You are about to go out with your friends; it’s been a long week and you are ready to rest. However, as you are getting ready you notice something weird in your tongue; your tongue has turned a dark color and you begin to feel a burning sensation. This burning sensation becomes harsh and you decide to take pain-killer, unfortunately these have little effect. At the event, you face several embarrassing moments and decide to leave early.
You decide to visit your dentist and have your oral cavity inspected. After a thoroughly investigation your dentist informs you, you have been diagnosed with: black hairy tongue.
Black Hairy Tongue
The name might sound scary and even painful; however this rare condition is actually harmless. There are several factors that can cause this disease, however the primary reason is poor oral hygiene. This pathology affects about 8% of the population; however this number can drastically increase if the person is addicted to drugs or has certain diseases (HIV).
What causes: Black Hairy Tongue
Black hairy tongue is caused when you have excess bacteria and yeast in your mouth. As bacteria and yeast build-up, these will get attached to the surface of the tongue. Specifically the bacterium, will attached to the lingual papillae.
Lingual papillae are the small nipple or hair-like structures located on the upper surface of the tongue; they are divided into four areas: circumvallate papillae, fungiform papillae, filiform papillae and foliate papillae. Through these rough textures, we are able to distinguish taste in foods and everything we consume.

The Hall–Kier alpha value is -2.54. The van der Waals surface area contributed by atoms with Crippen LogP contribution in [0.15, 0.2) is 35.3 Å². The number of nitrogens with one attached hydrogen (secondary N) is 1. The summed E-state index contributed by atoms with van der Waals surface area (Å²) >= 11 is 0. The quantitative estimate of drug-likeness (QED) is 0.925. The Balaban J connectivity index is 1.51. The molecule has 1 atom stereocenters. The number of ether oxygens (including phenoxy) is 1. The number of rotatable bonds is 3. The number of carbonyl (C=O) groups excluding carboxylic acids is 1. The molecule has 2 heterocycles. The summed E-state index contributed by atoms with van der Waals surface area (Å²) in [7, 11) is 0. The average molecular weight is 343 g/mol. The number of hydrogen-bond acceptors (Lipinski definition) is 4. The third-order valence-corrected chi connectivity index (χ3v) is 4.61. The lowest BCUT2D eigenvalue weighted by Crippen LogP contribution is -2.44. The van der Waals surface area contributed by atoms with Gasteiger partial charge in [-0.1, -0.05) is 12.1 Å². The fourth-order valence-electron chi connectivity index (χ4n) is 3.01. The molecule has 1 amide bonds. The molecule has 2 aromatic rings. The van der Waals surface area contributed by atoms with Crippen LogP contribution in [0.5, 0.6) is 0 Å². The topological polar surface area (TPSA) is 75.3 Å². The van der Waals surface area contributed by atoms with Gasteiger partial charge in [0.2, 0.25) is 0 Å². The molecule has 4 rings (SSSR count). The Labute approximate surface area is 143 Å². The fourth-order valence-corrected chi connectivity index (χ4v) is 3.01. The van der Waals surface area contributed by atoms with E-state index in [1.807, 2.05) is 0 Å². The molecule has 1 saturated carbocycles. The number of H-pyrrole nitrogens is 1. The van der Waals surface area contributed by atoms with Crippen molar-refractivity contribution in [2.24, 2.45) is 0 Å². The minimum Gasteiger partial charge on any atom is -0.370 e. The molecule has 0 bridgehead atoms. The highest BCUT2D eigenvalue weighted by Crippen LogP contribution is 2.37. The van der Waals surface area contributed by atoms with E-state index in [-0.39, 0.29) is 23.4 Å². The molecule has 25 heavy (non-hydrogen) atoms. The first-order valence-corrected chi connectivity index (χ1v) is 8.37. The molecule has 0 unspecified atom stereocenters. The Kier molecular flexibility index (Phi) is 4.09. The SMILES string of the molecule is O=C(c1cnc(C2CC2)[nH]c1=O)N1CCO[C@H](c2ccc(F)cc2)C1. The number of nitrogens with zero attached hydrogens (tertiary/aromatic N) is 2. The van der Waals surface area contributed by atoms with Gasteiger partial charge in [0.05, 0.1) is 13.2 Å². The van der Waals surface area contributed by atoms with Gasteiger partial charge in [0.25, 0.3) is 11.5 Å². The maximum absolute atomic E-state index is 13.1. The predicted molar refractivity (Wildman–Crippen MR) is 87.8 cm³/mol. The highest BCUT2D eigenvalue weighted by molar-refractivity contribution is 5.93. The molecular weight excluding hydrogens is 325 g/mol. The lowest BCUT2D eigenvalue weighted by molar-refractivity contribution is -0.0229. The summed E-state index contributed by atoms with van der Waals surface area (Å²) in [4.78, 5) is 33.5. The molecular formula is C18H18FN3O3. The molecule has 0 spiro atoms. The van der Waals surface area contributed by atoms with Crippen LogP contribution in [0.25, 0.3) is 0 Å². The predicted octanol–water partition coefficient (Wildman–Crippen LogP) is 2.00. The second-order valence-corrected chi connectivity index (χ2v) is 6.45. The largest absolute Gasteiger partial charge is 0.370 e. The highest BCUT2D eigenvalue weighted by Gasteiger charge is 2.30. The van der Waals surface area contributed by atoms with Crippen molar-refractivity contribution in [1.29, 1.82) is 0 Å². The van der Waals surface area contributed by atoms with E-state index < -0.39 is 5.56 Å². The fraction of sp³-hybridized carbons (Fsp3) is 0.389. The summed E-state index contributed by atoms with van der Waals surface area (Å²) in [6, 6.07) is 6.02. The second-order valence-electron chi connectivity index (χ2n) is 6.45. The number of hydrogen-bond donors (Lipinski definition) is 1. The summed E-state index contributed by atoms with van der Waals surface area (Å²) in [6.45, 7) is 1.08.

When you are diagnose with black hairy tongue disease, the papillae begin to grow and lengthen, forming a hair-like entities. These can grow up to 15 times their normal length.
Healthy papillae normally is a pink-white color, however when infected with bacteria it turns black in color; other colors include brown, yellow and green.
As mention in previous posts, some of our habits can be harmful and can cause numerous diseases; Sani Dental Group advices you avoid the following as much as possible:
- Certain antibiotics/medication
- Certain mouthwashes (contains peroxide, witch hazel or menthol)
- Poor Oral Hygiene
- Radiation/Chemotherapy treatment (in oral cavity and surrounding)
Fact: Black hairy tongue is more common in men than in women and with people whom use intravenous drugs.
Treatment Options: Black Hairy Tongue
As mention this disease is caused by poor hygiene practices, the best and easy way to prevent this disease is by good oral hygiene. By gently brushing your teeth at least 2 times a day, brushing your tongue and using mouthwash you will greatly reduce the risk of obtaining this disease.
Our professionals offer you these tips:
- Follow good oral hygiene
- Have a balanced diet
- Quit Smoking
If problem persist – visit your dentist; he will offer you the best treatment option available. Only he can determine if simple steps are needed to be taken or if in your case you will need a surgical procedure (laser or electro-surgery).
You follow your treatment and the thick, black, hairy fibers begin to fall off; your tongue returns to its normal look.
Once again you and your friends get together and they ask you, “How have you been?” You reply to them that you are glad that you no longer have that burning sensation in your mouth or that your tongue is no has a variety of colors like it did. You enjoy the rest of the evening, you are happy that once again you are able to smile and enjoy good moments like in the past.
The steps and procedures mentioned in this post are procedures available in the medical field; however, not all these treatments and procedures are perform at Sani Dental Group. To confirm if this procedure is perform at our dental clinics, please contact us directly.
Disclaimer: All content shown in this blog and in any linked materials are not intended and should not be construed as medical advice. Any recommendations are based on personal, not professional, opinion only. If the reader or any other person has a medical concern about their dental care and treatments, please contact us directly. For more information please read our Disclaimers and FAQ pages.